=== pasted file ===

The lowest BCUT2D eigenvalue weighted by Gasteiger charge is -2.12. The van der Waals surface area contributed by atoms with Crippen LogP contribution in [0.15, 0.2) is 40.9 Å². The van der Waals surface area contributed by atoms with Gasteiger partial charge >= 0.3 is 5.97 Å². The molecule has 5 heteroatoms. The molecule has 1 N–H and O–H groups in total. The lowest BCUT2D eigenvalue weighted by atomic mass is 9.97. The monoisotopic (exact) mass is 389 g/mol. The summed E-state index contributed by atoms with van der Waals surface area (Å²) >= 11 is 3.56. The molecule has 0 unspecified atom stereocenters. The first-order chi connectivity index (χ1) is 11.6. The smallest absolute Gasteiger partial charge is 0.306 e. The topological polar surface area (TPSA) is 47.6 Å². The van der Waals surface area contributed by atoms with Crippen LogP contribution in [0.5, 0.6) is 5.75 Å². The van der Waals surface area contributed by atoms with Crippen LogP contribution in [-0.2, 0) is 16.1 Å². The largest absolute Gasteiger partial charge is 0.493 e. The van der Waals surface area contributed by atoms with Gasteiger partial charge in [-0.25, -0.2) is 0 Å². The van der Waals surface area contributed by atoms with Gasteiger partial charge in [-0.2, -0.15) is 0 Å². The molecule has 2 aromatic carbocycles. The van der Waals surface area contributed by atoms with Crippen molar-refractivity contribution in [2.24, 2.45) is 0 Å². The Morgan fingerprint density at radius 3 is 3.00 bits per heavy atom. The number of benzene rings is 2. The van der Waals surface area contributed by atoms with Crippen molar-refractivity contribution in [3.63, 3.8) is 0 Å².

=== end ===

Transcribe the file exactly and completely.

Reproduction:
The lowest BCUT2D eigenvalue weighted by Gasteiger charge is -2.12. The van der Waals surface area contributed by atoms with Crippen LogP contribution in [0.15, 0.2) is 40.9 Å². The van der Waals surface area contributed by atoms with Gasteiger partial charge >= 0.3 is 5.97 Å². The molecule has 5 heteroatoms. The molecule has 1 N–H and O–H groups in total. The lowest BCUT2D eigenvalue weighted by atomic mass is 9.97. The monoisotopic (exact) mass is 389 g/mol. The summed E-state index contributed by atoms with van der Waals surface area (Å²) >= 11 is 3.56. The molecule has 0 unspecified atom stereocenters. The first-order chi connectivity index (χ1) is 11.6. The smallest absolute Gasteiger partial charge is 0.306 e. The topological polar surface area (TPSA) is 47.6 Å². The van der Waals surface area contributed by atoms with Crippen LogP contribution in [0.5, 0.6) is 5.75 Å². The van der Waals surface area contributed by atoms with Crippen LogP contribution in [-0.2, 0) is 16.1 Å². The largest absolute Gasteiger partial charge is 0.493 e. The van der Waals surface area contributed by atoms with Gasteiger partial charge in [-0.25, -0.2) is 0 Å². The van der Waals surface area contributed by atoms with Gasteiger partial charge in [-0.2, -0.15) is 0 Å². The molecule has 2 aromatic carbocycles. The van der Waals surface area contributed by atoms with Crippen molar-refractivity contribution in [2.24, 2.45) is 0 Å². The Morgan fingerprint density at radius 3 is 3.00 bits per heavy atom. The number of benzene rings is 2. The van der Waals surface area contributed by atoms with Crippen molar-refractivity contribution in [3.63, 3.8) is 0 Å².